If the proposed NFL collective bargaining agreement is approved by players, it will include a dramatic shift in the league’s drug-testing policy.
Players will still be tested for substances of abuse. But they won’t be suspended. Not for the first positive test. Not for the fourth. This includes every substance of abuse the league tests for, from opioids to marijuana. It does not pertain to performance-enhancing drugs.
This is according to the league’s policy and program on substances of abuse that would be included in the proposed CBA.
How the NFL would punish violators
According to the policy, first-time violators in Stage 2 of the league’s substance-abuse program would be subject to a fine of a half week’s salary. Players who fail a drug test while in Stage 1 and don’t comply with the league’s treatment plan or are “deemed to require specific clinical intervention and/or treatment” can be moved into Stage 2.
Players in Stage 2 are subject to random, unannounced testing.
A second violation of a player in Stage 2 would result in the loss of a full week’s salary. A third violation would cost a player two weeks’ salary. A fourth and every subsequent violation would cost a player three weeks’ salary.
So testing positive would still come with a hefty penalty. Players just wouldn’t be subject to missing time.
Suspensions are still in play for repeat offenders who fail to cooperate with drug-testing procedures. Here’s the full breakdown of relevant fines and suspensions related to drug testing in the new policy.
What led to this
Yahoo Sports’ Charles Robinson reported in January that the new CBA would include changes to the drug policy. These new proposed punishments constitute those changes on the drug-testing front. Whether the idea of docking paychecks while still expecting players to play constitutes a win is up for interpretation.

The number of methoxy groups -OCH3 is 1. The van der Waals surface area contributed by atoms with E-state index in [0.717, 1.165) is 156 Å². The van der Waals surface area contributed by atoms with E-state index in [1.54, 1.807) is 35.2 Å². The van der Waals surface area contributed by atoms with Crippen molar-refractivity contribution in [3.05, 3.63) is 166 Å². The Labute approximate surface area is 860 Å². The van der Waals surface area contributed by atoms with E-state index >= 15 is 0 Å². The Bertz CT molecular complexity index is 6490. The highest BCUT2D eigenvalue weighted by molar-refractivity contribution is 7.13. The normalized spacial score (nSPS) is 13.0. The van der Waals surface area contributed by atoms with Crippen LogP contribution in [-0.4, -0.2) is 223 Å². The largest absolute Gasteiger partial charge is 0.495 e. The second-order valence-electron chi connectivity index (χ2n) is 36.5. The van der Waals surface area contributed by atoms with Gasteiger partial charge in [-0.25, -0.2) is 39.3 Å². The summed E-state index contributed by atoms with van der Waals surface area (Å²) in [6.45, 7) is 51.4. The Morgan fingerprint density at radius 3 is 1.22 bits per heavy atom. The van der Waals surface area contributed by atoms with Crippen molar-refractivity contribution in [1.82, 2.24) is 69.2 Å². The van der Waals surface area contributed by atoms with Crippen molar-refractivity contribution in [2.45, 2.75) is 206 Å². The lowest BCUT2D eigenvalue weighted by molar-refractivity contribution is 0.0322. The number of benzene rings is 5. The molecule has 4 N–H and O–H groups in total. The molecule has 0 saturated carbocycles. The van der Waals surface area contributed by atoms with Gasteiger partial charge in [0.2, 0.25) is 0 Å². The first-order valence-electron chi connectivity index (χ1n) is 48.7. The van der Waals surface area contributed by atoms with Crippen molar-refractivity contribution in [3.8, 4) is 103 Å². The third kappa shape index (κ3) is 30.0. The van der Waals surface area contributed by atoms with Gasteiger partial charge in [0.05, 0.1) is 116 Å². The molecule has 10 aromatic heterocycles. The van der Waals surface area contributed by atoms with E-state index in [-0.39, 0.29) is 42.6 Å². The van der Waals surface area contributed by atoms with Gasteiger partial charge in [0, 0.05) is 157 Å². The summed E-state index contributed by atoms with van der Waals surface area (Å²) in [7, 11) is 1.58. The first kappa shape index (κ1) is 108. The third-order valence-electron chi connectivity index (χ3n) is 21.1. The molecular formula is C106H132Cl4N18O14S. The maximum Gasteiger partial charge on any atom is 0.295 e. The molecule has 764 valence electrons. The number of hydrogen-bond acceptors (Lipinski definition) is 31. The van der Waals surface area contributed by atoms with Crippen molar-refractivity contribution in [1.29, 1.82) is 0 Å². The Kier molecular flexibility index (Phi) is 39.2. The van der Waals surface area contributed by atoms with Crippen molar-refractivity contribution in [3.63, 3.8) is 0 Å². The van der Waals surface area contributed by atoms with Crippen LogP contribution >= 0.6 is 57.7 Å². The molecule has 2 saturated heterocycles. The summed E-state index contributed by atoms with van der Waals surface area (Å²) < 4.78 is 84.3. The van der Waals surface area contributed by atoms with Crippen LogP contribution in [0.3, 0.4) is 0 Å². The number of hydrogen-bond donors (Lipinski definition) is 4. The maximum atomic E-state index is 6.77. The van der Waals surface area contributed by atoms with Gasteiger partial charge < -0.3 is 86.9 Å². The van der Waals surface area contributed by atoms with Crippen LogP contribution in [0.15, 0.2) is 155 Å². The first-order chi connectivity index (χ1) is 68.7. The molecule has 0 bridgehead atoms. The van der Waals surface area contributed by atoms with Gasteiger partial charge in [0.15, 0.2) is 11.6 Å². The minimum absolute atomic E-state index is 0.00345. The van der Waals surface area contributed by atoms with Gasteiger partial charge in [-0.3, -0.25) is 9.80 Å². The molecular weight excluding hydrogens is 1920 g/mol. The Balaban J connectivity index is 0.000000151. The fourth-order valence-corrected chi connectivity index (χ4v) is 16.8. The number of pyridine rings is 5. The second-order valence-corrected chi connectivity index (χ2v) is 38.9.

Alleged drug use and positive tests have played a role in stunting the careers of multiple NFL players like Dallas Cowboys defensive end Randy Gregory. Gregory has reportedly tested positive for substances seven times, with his latest reported positive test for marijuana occurring as he served a one-year suspension for violating the league’s substance-abuse policy.
Gregory has played in just 28 games since the Cowboys drafted the Nebraska pass rusher in 2015.
As legal marijuana continues to expand, advocates have pointed to the drug as a safer alternative to prescription opioids as players manage their pain from playing football.
In addition to marijuana and opioids, the new policy would subject players to testing for cocaine, synthetic marijuana, amphetamines, MDMA and alcohol if a player’s treatment plan forbids him from consuming alcohol.
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